Next literary mention of Ammai, comes in Thiruthondar Puranam by Chekkizhar.  This is one master piece on the life history of the Thondars – the devotees of Lord Shiva who lived between 4th – 9th century CE, introduced in order by Sundarar and reiterated by Nambi.

Chekkizhar, the author of Thiruthondar Puranam, brought to light the historical evidences of the Saiva Cult through the life of the revered devotees of Shiva. His elaborate documentation of the love and devotion of the Thondar, showcases different facets of the Tamil Bhakti Movement- 

  • the prominence of Shiva worship during the period of the lives of the 63 Thiruthondar
  • connecting with the Lord- especially through one’s mother tongue- Tamil
  • Bhakti, a Sanskrit word- the Tamil equivalent is ‘Anbu’ which translates as Love and Love alone; the strong chord that united all the 63 nayanmars with the Lord was limitless Love and ultimate surrender that comes out of Love.
  • God’s reciprocal connect with the devotees- irrespective of caste, creed, work, gender and other divisions 
  • Devotion across geographical boundaries – in the territories of Pallava, Chola, Pandya and Chera, and in the Lands of other feudatories of yesteryear’s vast Thamilagam and beyond Thamilagam too.

Chekkizhar travelled far and wide to gather details and write on the lives of Thiruthondar. But, it is not to be missed, that Nambi Andar Nambi had already provided an extensively researched, yet brief literary portrayal of their lives in his Thiruthondar Andhathi. 

With Thiruthondar Thogai (Sundarar) in the 9th century CE and Thiruthondar Thiruvanthathi (Nambi) in the 10/11th century CE, as Guiding Lights, Chekkizhar, in the 12th century CE, enhanced the lives of Thiruthondar – the exceptional and the foremost among the Devotees of Shiva, into comprehensive Biographies. Chekkizhar’s original Thiruthondar Puranam was rightly termed ‘Periya Puranam’ by scholars, such voluminous is his account of the Thiruthondar and their love for God – hence immortalising them, into the vast arena called Tamil Bhakthi Era. 

The ardent followers, 60 as per Sundarar and after Nambi included Sundarar and his parents – 63 of them, not only accentuated Shiva worship in the Tamil Land during the 4th century CE until 9th century, but also emphasised on the unconditional Love for God and the reciprocal Love of God towards his devotees. 

Hence, it is clear that literary evidences of Ammai, as per evidences till now, was first known in 9th century CE, then 10/11th and 12th centuries CE. It would have been a satisfying norm if sculptural evidences fell in place, after an elaborate portrayal of the life of the saint, such as Periya Puranam. But, what is surprising, and sometimes astonishing, is that before Chekkizhar could present the life of the Nayanmars in his Periya Puranam, during the reign of Kulothunga Chola II, and even before Nambi could give a brief description of the Thondars in his Thiruthondar Thiruvanthathi, at the behest of the Chola Emperor, Rajaraja, the Great, Rajaraja Chola’s grandaunt – the Grand Old Lady of the Chola Empire, chose to portray the sculpture of Karaikkal Ammai, in the temples constructed and previous temples reconstructed by her.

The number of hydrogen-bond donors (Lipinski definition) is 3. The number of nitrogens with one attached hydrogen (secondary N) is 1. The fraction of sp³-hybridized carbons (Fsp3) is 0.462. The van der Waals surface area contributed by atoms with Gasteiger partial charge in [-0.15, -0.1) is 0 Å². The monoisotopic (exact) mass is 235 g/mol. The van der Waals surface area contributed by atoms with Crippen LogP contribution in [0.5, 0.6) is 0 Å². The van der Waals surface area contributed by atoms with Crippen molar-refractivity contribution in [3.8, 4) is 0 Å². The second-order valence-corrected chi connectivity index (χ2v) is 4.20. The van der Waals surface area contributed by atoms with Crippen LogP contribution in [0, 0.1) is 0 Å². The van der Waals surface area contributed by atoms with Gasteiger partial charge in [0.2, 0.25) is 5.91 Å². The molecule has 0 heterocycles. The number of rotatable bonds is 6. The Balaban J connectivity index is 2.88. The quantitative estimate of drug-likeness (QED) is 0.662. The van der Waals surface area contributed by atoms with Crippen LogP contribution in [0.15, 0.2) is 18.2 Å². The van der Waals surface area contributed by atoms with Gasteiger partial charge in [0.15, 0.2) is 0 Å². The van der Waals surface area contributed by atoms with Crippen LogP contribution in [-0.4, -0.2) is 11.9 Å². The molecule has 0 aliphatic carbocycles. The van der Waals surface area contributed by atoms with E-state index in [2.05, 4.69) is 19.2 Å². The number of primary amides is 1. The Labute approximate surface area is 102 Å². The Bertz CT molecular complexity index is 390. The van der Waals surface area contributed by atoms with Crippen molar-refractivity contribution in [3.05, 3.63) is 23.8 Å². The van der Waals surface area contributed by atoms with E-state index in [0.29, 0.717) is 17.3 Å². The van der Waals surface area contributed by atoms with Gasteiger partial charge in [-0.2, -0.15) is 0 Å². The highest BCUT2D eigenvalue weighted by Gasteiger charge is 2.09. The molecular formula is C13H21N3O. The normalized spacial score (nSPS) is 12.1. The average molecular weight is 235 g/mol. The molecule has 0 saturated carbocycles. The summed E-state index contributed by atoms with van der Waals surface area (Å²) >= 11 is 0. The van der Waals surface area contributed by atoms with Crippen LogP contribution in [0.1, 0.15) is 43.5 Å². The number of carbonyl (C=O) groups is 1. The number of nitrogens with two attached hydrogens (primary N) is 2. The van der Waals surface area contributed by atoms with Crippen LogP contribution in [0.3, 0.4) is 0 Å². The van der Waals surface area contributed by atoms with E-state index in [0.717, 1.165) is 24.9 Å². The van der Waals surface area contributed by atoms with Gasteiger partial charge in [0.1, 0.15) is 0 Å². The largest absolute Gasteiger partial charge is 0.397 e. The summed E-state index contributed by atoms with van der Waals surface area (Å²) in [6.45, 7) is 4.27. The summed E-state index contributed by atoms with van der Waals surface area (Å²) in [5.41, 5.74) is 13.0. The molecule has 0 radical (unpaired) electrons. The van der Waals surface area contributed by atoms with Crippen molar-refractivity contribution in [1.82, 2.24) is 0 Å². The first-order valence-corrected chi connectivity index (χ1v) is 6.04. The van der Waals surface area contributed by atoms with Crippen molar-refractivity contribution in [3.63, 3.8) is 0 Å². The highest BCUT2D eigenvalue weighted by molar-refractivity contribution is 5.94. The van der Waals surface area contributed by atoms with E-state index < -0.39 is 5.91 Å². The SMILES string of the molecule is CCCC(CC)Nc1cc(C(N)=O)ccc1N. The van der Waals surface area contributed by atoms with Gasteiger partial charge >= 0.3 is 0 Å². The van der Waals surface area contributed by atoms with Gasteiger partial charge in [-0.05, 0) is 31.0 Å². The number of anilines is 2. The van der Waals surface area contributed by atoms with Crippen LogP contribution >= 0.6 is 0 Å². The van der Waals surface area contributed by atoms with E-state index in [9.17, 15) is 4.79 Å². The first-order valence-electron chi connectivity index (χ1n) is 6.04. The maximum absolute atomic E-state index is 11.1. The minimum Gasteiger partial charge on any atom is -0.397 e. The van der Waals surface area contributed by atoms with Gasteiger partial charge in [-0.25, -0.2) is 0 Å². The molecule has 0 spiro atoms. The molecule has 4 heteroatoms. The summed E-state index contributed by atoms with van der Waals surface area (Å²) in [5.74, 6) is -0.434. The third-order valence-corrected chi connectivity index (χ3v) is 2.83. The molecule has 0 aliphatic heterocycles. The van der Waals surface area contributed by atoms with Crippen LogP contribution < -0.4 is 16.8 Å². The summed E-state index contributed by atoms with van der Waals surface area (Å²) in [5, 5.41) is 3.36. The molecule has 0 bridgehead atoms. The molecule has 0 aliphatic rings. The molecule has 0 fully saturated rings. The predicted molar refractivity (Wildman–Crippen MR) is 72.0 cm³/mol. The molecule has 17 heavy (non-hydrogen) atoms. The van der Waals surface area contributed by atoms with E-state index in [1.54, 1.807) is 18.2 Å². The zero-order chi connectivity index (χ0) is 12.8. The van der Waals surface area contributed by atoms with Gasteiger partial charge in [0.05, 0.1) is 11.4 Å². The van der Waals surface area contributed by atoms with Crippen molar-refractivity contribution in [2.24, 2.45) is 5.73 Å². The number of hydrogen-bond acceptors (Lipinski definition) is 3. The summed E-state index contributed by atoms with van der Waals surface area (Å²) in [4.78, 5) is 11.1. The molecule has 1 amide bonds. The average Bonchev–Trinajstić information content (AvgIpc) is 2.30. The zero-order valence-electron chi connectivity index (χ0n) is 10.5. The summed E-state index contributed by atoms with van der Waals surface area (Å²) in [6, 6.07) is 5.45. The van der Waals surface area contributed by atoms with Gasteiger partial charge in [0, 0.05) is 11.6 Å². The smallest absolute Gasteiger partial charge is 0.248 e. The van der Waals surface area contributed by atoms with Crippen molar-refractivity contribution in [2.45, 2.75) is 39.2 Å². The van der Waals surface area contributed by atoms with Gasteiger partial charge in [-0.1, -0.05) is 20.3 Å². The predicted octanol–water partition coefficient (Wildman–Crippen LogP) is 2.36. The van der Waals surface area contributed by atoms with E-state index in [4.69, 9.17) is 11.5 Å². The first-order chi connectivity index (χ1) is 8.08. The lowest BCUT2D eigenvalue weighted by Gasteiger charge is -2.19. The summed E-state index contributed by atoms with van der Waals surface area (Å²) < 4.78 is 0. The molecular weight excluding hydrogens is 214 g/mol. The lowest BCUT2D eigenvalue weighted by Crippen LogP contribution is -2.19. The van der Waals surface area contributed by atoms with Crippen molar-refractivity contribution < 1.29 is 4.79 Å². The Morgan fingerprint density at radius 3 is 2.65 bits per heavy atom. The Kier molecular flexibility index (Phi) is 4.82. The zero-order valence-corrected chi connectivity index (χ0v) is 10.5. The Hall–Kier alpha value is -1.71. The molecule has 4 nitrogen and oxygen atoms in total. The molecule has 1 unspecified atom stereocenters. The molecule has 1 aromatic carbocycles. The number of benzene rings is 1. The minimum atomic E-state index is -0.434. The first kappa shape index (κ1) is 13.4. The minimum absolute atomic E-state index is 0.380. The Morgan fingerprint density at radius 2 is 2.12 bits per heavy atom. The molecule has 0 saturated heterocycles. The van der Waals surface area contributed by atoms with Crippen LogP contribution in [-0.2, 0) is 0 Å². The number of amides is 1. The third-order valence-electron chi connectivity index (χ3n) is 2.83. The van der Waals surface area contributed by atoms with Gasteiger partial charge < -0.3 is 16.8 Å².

It is worthwhile to mention here, about an inscription in Rajarajecharam Temple or Thanjavur Periya Kovil. According to the inscription, in the 29th reignal year of Rajaraja I the Great, 7 copper images were installed by Adittan Suryan alias Thennavan Muvenda Velan- headman of Poygai Nadu, who carried out the management of the temple of the Lord Rajarajeshwara. (https://indianhistorybooks4.files.wordpress.com/2015/03/5010010003009-south-indian-inscriptions-vol-ii-part-2-136p-multilingual-1892.pdf)

The inscription describes that seven images – those of the Reverred Trio of Saiva Bhakthi clan – 1. Thirunavukkarasar, 2. Thirugnana Sambandar and 3. Sundarar, along with 4. Paravaiyar – one of Sundarar’s consorts, 5. Rajaraja himself mentioned as Periya Perumal and his Queen 6. Lokamahadevi – both worshipping 7. Lord Chandrashekar were installed. (Pg 51, Thirumurai thoguppu/periya purana aaraichi/sii vol 2- 38)

Rajaraja I, began a new era of worship of the images of the Saiva Saints, alongside the presiding deity Shiva. The interest that Rajaraja I showed in the compilation of Thirumurai by Nambi, seems to have transformed into keen adoration for the primary devotees of the Lord, that he institutionalised reverence into deification. That singing of the hymns or Thirupathigam of the nayanmars was already prevelant from the period of the Pallavas, and continued before Rajaraja’s organised compilation, is not to be forgotten. Additionally, reverence for the hymns as well as the devoted lives of the Tamil Saints, seemed to have had a huge impact on the Spiritual Lives of the Tamils, during the period of the Thiruthondar, that stretches approximately from 4th century until 9th century CE. This Spiritual Impact that the Tamil Saints had already created during the Pallava reign, was rightly channelised by the succeeding Cholas. This channelisation reached its Apex, with Rajaraja I, making a master stroke, with the compilation of the Thirumurai, and building his Magnum Opus Thanjavur Periya Kovil/Brihadeeswara Temple. This path was successfully carried forward by his successors.